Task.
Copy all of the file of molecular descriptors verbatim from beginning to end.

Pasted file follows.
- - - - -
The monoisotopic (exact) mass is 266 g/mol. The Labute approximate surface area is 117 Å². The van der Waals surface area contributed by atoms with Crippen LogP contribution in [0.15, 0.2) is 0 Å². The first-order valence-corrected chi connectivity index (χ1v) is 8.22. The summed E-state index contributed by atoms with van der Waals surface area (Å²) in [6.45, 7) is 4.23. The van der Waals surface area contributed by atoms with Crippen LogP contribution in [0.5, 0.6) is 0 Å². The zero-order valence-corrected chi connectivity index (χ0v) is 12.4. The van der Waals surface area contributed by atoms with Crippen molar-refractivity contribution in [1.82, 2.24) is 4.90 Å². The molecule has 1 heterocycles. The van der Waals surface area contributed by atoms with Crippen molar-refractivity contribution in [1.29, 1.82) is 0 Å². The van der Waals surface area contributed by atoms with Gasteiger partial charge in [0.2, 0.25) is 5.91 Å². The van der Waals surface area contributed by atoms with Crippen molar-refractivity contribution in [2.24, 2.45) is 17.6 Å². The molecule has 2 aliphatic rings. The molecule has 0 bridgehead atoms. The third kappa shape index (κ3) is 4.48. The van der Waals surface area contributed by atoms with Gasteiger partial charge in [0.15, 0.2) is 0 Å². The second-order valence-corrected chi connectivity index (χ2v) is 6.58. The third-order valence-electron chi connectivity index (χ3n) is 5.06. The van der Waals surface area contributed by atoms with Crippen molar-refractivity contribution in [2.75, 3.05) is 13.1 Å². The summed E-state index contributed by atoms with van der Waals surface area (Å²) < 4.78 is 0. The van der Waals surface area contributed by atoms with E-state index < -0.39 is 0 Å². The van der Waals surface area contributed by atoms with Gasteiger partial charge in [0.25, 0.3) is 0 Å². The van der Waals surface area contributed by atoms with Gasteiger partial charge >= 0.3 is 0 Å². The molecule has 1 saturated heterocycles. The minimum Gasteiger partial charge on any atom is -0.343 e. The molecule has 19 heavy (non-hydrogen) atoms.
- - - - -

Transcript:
The monoisotopic (exact) mass is 266 g/mol. The Labute approximate surface area is 117 Å². The van der Waals surface area contributed by atoms with Crippen LogP contribution in [0.15, 0.2) is 0 Å². The first-order valence-corrected chi connectivity index (χ1v) is 8.22. The summed E-state index contributed by atoms with van der Waals surface area (Å²) in [6.45, 7) is 4.23. The van der Waals surface area contributed by atoms with Crippen LogP contribution in [0.5, 0.6) is 0 Å². The zero-order valence-corrected chi connectivity index (χ0v) is 12.4. The van der Waals surface area contributed by atoms with Crippen molar-refractivity contribution in [1.82, 2.24) is 4.90 Å². The molecule has 1 heterocycles. The van der Waals surface area contributed by atoms with Crippen molar-refractivity contribution in [1.29, 1.82) is 0 Å². The van der Waals surface area contributed by atoms with Gasteiger partial charge in [0.2, 0.25) is 5.91 Å². The van der Waals surface area contributed by atoms with Crippen molar-refractivity contribution in [2.24, 2.45) is 17.6 Å². The molecule has 2 aliphatic rings. The molecule has 0 bridgehead atoms. The third kappa shape index (κ3) is 4.48. The van der Waals surface area contributed by atoms with Gasteiger partial charge in [0.15, 0.2) is 0 Å². The second-order valence-corrected chi connectivity index (χ2v) is 6.58. The third-order valence-electron chi connectivity index (χ3n) is 5.06. The van der Waals surface area contributed by atoms with Crippen molar-refractivity contribution in [2.75, 3.05) is 13.1 Å². The summed E-state index contributed by atoms with van der Waals surface area (Å²) < 4.78 is 0. The van der Waals surface area contributed by atoms with E-state index < -0.39 is 0 Å². The van der Waals surface area contributed by atoms with Gasteiger partial charge in [0.25, 0.3) is 0 Å². The van der Waals surface area contributed by atoms with Gasteiger partial charge >= 0.3 is 0 Å². The molecule has 1 saturated heterocycles. The minimum Gasteiger partial charge on any atom is -0.343 e. The molecule has 19 heavy (non-hydrogen) atoms.